Apple’s iPad Disassembled; Reveals Two Battery Cells, Samsung Flash Memory, More Rugged Than Macbooks
Apple’s iPad is finally here and folks at iFixit have done what every geek would love to do i.e. to crack open Apple's new iPad to see what's inside.
We had got a glimpse of iPad’s internals thanks to the teardown photos published by FCC but iFixit’s teardown has revealed some more interesting details in the production unit.
Here are some of the highlights from iFixit’s teardown of the iPad purchased from an Apple store:
This machine is absolutely gorgeous inside. There's clear symmetry that is there for aesthetics alone.
The rear case is CNC machined from a solid block of aluminum, using the same process as the MacBook Pro.
Apple has used more epoxy to secure chips to the board than we've seen before. This indicates that it is designed to be even more rugged than their laptops.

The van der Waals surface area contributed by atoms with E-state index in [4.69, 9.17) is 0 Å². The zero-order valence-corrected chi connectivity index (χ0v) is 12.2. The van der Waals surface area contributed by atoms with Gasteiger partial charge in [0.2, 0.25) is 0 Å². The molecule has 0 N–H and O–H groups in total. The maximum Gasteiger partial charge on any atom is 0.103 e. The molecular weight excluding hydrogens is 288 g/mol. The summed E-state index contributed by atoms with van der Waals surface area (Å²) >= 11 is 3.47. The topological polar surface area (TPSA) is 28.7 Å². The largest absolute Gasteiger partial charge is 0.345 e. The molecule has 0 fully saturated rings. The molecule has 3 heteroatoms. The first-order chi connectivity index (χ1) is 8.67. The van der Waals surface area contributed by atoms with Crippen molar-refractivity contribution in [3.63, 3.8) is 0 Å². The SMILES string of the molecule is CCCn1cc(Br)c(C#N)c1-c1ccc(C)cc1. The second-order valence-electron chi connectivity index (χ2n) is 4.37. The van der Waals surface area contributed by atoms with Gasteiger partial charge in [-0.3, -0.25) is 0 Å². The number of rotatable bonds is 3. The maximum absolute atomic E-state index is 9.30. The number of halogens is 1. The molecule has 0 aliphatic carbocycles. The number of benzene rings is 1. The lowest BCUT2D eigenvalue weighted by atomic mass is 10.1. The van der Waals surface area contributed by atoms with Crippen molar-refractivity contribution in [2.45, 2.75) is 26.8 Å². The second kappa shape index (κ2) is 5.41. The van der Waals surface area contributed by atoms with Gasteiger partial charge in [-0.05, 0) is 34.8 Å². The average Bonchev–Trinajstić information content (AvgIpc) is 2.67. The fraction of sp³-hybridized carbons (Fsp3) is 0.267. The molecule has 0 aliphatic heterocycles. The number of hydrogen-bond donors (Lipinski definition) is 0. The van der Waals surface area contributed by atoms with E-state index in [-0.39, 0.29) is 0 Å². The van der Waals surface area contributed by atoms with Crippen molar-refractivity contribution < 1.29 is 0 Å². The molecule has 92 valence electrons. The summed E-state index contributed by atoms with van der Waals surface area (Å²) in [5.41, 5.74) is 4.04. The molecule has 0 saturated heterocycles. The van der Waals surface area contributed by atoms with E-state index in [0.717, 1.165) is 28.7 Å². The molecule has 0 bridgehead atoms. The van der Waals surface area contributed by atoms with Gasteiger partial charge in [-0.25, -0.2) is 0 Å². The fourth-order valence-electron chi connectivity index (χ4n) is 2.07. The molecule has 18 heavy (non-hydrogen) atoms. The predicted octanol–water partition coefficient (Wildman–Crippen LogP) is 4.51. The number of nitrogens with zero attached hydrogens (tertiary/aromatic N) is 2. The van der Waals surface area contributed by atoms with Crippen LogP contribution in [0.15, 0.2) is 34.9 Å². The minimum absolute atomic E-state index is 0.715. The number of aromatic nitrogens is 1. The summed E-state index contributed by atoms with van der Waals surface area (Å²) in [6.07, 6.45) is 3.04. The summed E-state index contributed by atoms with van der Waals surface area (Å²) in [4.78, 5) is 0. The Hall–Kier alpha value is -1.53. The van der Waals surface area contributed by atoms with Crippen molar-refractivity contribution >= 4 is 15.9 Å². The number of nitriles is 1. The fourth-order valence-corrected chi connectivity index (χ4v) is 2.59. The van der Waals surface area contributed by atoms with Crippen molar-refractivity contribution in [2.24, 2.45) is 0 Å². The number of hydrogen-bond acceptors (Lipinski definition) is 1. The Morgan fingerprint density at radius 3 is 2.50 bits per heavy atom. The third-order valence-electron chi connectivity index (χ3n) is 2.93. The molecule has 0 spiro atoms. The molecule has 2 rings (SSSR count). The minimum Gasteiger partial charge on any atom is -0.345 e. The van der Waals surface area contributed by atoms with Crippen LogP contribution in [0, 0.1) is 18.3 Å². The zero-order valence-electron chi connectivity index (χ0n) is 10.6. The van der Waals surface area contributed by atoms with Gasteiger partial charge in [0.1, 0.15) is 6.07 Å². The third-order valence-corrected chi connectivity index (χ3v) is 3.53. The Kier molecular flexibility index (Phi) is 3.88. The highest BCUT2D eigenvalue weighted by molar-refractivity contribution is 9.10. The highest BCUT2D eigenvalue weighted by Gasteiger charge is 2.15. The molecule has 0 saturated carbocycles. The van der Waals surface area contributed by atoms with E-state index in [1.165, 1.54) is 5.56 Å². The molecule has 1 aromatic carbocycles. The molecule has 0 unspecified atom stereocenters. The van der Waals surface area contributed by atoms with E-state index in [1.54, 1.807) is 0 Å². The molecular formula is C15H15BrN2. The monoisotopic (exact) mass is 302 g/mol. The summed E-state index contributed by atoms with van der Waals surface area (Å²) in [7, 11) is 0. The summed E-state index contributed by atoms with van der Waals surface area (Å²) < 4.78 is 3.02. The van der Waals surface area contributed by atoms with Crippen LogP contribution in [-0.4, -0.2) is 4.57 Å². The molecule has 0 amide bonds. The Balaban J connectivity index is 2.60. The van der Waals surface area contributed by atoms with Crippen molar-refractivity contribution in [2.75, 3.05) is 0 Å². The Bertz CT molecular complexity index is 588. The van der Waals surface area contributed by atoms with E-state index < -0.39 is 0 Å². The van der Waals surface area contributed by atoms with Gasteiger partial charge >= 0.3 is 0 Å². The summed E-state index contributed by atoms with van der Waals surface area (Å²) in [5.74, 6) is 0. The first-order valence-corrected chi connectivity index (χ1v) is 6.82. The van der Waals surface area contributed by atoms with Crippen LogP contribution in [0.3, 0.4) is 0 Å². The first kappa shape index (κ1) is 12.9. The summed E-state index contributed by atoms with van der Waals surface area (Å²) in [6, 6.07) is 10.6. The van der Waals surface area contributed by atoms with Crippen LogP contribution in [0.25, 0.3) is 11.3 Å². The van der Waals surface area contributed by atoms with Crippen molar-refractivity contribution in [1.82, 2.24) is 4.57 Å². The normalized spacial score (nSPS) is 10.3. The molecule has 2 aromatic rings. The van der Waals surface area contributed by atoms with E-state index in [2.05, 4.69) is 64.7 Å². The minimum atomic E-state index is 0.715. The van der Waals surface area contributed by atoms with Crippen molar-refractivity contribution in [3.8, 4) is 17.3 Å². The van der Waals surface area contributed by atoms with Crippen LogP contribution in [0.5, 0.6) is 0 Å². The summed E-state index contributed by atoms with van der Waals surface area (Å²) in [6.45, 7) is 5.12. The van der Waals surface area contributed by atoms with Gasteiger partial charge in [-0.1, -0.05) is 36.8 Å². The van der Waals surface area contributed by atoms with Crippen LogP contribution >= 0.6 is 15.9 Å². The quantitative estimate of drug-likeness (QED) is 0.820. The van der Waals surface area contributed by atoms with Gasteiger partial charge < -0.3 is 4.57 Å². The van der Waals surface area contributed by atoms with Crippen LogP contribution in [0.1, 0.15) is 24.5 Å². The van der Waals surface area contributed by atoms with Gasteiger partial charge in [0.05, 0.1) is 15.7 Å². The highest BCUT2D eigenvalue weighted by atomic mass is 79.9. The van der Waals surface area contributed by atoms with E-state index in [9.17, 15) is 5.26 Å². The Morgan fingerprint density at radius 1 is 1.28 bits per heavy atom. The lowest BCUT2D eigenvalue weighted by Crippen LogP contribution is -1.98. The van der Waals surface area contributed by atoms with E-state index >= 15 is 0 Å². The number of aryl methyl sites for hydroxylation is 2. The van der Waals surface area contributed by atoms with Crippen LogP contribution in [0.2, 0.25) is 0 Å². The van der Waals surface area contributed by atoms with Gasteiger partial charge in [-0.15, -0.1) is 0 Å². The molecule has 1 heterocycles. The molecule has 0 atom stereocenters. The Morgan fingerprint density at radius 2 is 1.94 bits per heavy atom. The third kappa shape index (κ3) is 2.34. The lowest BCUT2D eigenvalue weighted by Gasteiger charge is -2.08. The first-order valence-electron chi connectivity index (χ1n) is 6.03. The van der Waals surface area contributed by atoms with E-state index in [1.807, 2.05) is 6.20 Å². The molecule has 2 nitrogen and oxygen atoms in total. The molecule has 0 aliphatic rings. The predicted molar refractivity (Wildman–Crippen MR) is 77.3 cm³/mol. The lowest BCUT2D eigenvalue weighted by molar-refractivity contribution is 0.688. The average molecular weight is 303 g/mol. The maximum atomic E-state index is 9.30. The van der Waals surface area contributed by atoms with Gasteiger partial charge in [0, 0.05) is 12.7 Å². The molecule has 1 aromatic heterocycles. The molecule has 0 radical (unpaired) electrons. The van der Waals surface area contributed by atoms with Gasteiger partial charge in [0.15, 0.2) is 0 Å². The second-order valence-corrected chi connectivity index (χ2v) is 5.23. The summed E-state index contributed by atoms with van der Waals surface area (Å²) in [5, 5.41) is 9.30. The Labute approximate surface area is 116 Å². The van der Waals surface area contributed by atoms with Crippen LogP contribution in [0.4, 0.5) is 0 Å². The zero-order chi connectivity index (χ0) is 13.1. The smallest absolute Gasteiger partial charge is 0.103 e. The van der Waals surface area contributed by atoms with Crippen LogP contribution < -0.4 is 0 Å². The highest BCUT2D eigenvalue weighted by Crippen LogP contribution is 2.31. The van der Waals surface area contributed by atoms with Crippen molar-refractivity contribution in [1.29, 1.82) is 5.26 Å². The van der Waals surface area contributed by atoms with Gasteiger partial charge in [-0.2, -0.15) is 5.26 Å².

The battery isn't soldiered onto the motherboard. That means replacing the battery *is* feasible for users who do not want to give up their precious for a week. (And then get back someone else's iPad!)
This unit is different from the FCC photos. Toshiba DOES NOT have the flash memory in the production units! Instead, Samsung has secured a major win.
The battery integrates two separate 3.75V lithium polymer cells wired in parallel for such ample battery life.
Here are some of the iPad teardown photos:
You can checkout the step by step teardown of the iPad over at iFixit.
Please don’t forget to drop us a line in the comments to let us know what you think.
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